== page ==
In our study, we had seven male and four female patients with a mean age of 38 years. Five patients had injuries in the right lower limb while six patients had injuries in the left lower limb. The predominant mechanism of injury was Road Traffic Accident (36%) followed by Fall from stairs (36%) and slip and fall on the road (27%) with equal incidence. 25% of patients had fractures associated with ankle dislocation (Two Posterior and One Lateral dislocation). The minimum follow-up period was 12 months with an average follow-up of 21 months duration. [Figure 1] & [Figure 2].
|Figure 1: Radiological outcome in case of a 23 year male with trimalleolar fracture treated with direct plating|
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|Figure 2: Radiological outcome in case of 18 year male with posterior malleolar fracture treated with AP screws|
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Classifying according to AO/OTA classification yielded 27% 44B types and 73% 44C types. [Table 1]. The classification of Posterior Malleolus by Haraguchi classification yielded 73% Haraguchi Type 1, 18% Type 2, and 9% Type 3.
Posterior Malleolus fixation was carried out as per the description above in 9 out of 11 cases (82%). Out of these four were Suprasyndesmotic fibula fractures, four were syndesmotic fibula fractures and one fracture had an intact fibula. Four fractures were fixed with direct reduction while five were fixed with indirect reduction. 25% of fractures treated with direct reduction were fixed using plate while 75% of them were fixed using screws. 60% of fractures treated with indirect reduction were fixed using plates while 40% were fixed using screws.
The average AOFAS score was 90.45 for the series. The average AOFAS for patients treated with direct reduction was 96.5 while for those treated with indirect reduction was 86.4 [Table 2]. The average AOFAS for patients managed with screws was 98.8 compared to 81 for patients managed with plates. 54.5% of patients showed excellent results, 27.5% showed good results, 9% showed fair and 9% showed poor results. 70% of patients showing excellent to good results had undergone posterior malleolus fixation. [Table 3].
Average dorsiflexion in the series was 16.6 degrees, plantar flexion 45.9 degrees, inversion 24.5 degrees, and eversion 17.3 degrees. All ankle joints were found to be stable by drawer test compared to the opposite side.
Complications included pain in six patients and infection in one patient in our series. Out of six patients complaining of pain, only one had severe pain enough to disrupt activities of daily living. The infection was superficial and it resolved with the administration of oral antibiotics and regular dressing of the wound.
| Discussion|| |
Selecting an appropriate treatment method for posterior malleolus fractures has been a question of debate among orthopedic surgeons. Fixation of posterior malleolus restores articular congruity and improves ankle stability. Nonanatomic restoration of joint surface predisposes to the development of osteoarthritis. Gardner et al. demonstrated that fixation of posterior malleolus restored 70% of syndesmotic stiffness while syndesmotic fixation restored only 40% of stiffness. This was due to the restoration of competence of the posterior inferior tibiofibular ligament.
This retrospective study shows that 50% of patients showed excellent results while 33.3% of patients showed good results. Varma et al showed a 76% rate of excellent to good results which is comparable with our study. Our series showed better results with the use of a screw for fixation of posterior malleolus vs plate in terms of Average AOFAS score. This is in contrast to Connor et al. who showed results better with plating vs screw. However, Connor et al. considered only Antero-Posterior screws while in our series a direct fixation of posterior malleolus with screws was also carried out when feasible. Karaca et al. showed an 83% rate of excellent to good results which is also comparable with our study. They however did not carry out a comparison between outcomes of plate vs screw as fixation methods.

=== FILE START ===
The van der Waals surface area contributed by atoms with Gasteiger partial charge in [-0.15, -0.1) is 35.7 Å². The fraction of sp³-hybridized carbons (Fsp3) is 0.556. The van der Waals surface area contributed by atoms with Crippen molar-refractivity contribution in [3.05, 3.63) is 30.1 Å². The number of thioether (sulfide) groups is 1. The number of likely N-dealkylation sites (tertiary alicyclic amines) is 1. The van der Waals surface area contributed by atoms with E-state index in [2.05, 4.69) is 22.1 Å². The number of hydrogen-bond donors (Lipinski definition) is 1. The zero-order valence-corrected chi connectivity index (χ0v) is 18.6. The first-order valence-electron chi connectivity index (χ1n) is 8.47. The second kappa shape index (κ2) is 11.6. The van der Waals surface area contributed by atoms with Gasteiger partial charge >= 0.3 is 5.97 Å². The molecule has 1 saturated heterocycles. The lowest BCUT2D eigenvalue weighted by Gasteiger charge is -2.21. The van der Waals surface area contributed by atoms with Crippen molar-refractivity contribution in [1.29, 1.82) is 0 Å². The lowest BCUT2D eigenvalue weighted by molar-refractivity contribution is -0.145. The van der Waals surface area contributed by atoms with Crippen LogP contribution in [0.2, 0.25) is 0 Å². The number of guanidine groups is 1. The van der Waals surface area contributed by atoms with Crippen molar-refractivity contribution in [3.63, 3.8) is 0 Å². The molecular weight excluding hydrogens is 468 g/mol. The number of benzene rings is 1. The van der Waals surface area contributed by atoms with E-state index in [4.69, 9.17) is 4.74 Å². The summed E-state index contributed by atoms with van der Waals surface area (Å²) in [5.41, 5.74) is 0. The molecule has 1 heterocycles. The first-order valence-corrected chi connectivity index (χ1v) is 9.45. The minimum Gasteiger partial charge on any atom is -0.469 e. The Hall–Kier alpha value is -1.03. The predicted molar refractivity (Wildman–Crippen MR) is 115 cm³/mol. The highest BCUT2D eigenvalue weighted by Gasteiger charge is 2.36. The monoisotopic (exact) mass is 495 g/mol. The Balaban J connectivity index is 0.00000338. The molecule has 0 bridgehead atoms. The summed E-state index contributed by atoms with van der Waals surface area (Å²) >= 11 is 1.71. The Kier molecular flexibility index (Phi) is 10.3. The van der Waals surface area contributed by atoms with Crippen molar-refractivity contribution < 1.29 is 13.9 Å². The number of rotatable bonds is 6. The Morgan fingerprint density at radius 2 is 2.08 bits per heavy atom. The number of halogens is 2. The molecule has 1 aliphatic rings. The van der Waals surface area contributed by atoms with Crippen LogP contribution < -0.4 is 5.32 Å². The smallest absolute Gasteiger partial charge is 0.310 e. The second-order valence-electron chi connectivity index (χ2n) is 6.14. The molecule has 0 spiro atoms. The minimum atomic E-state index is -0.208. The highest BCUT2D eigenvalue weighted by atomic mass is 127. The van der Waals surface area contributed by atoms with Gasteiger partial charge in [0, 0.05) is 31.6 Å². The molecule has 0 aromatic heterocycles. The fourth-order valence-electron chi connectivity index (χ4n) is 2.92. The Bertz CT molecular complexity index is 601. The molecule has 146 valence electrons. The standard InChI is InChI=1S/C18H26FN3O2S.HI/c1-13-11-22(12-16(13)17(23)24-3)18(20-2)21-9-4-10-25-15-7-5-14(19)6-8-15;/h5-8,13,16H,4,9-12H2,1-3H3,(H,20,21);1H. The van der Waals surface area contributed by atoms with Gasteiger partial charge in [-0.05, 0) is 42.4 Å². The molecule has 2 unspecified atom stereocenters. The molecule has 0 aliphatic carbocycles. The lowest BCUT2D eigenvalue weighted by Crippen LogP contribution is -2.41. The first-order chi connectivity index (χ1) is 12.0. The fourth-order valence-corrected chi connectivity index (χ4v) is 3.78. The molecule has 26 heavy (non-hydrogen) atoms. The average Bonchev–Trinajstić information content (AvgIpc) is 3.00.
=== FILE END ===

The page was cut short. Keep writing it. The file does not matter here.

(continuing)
The average dorsiflexion of our study was 16.63 degrees while plantar flexion was 45.9 degrees which are comparable to Karaca et al. and better than Varma et al, at an average 21 months follow-up. However, the difference with Varma et al. could be attributed to the smaller sample size in our study and a longer duration of follow-up affecting the average values.
The most common complication in our study was pain followed by infection. Little et al. analyzed complications of ankle fracture fixation and found the most common complication to be syndesmotic incongruence leading to pain followed by painful hardware and infection. Reducing the incidence of pain could be achieved by accurate reduction to minimize articular step-off, avoiding rotational malalignment, minimal soft tissue dissection, and early non-weight bearing joint mobilization.
In our study, 70% of patients showing excellent to good results had undergone posterior malleolus fixation while 30% had not undergone fixation. Tejwani et al noted that the AOFAS score in the group of patients with fixation of Posterior malleolus vs those patients who had not undergone fixation showed a significant difference at 1 Year. Verhage et al observed that concerning the size of posterior malleolus, the cut-off value above which posterior fragment should be fixed remains inconclusive. They also noted that increasing age, postoperative steps off, and high BMI are associated with worse functional outcomes. They suggested that the Postoperative step off, and not the size of the posterior malleolus fragment should be used as a guide to decide on the fixation of the posterior malleolus.
Long-term follow-up and meticulous surgical techniques are the strength of this study. A smaller sample size and retrospective non-randomized nature of the study is its limitations.
| Conclusion|| |
Posterior malleolus fractures are relatively rare injuries. With the advent of 3D reconstruction a few years, the anatomy is discernible and hence amenable to fixation in foot and ankle orthopedics.
The fixation of posterior malleolar fragments leads to better long-term functional outcomes and stable ankle joints. It also enables early mobilization of syndesmotic injuries due to a more stable construct and prevents the development of arthritis in long term. An anatomic reduction is key to a successful outcome. Further research in the form of a randomized controlled trial such as the ongoing POSTFIX trial is needed to conclude definitively on the need for posterior malleolar fixation.
Financial support and sponsorship
Conflicts of interest
There are no conflicts of interest
The Institutional Ethics Committee has approved the study protocol vide letter no. NHLIRB/2022/August/17/01 dated November 17, 2022.
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[Figure 1], [Figure 2]
[Table 1], [Table 2], [Table 3]